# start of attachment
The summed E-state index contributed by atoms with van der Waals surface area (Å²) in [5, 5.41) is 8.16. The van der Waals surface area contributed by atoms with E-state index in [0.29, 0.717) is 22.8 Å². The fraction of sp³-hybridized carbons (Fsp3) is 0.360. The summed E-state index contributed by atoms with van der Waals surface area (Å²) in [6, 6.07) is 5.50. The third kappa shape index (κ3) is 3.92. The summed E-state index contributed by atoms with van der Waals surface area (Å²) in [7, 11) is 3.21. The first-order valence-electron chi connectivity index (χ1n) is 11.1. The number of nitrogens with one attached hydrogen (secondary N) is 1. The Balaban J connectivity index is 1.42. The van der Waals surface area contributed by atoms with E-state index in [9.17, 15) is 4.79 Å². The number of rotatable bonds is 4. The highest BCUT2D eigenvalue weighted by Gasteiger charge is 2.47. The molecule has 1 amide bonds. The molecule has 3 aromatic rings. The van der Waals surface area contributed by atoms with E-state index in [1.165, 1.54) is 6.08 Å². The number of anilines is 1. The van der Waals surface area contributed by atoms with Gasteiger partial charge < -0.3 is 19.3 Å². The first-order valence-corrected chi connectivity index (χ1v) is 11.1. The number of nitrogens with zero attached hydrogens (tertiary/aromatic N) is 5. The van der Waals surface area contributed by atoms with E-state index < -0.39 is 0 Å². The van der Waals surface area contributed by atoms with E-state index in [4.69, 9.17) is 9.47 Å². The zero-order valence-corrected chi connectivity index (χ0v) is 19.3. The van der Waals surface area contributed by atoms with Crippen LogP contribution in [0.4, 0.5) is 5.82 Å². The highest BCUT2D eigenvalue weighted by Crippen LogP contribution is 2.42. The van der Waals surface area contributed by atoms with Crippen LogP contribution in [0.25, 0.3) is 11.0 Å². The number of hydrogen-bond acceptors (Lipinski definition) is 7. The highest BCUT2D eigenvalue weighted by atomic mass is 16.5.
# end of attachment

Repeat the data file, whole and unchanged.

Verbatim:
The summed E-state index contributed by atoms with van der Waals surface area (Å²) in [5, 5.41) is 8.16. The van der Waals surface area contributed by atoms with E-state index in [0.29, 0.717) is 22.8 Å². The fraction of sp³-hybridized carbons (Fsp3) is 0.360. The summed E-state index contributed by atoms with van der Waals surface area (Å²) in [6, 6.07) is 5.50. The third kappa shape index (κ3) is 3.92. The summed E-state index contributed by atoms with van der Waals surface area (Å²) in [7, 11) is 3.21. The first-order valence-electron chi connectivity index (χ1n) is 11.1. The number of nitrogens with one attached hydrogen (secondary N) is 1. The Balaban J connectivity index is 1.42. The van der Waals surface area contributed by atoms with E-state index in [9.17, 15) is 4.79 Å². The number of rotatable bonds is 4. The highest BCUT2D eigenvalue weighted by Gasteiger charge is 2.47. The molecule has 1 amide bonds. The molecule has 3 aromatic rings. The van der Waals surface area contributed by atoms with E-state index in [1.165, 1.54) is 6.08 Å². The number of anilines is 1. The van der Waals surface area contributed by atoms with Gasteiger partial charge < -0.3 is 19.3 Å². The first-order valence-corrected chi connectivity index (χ1v) is 11.1. The number of nitrogens with zero attached hydrogens (tertiary/aromatic N) is 5. The van der Waals surface area contributed by atoms with E-state index < -0.39 is 0 Å². The van der Waals surface area contributed by atoms with E-state index in [4.69, 9.17) is 9.47 Å². The zero-order valence-corrected chi connectivity index (χ0v) is 19.3. The van der Waals surface area contributed by atoms with Crippen LogP contribution in [0.4, 0.5) is 5.82 Å². The highest BCUT2D eigenvalue weighted by Crippen LogP contribution is 2.42. The van der Waals surface area contributed by atoms with Crippen LogP contribution in [0.25, 0.3) is 11.0 Å². The number of hydrogen-bond acceptors (Lipinski definition) is 7. The highest BCUT2D eigenvalue weighted by atomic mass is 16.5.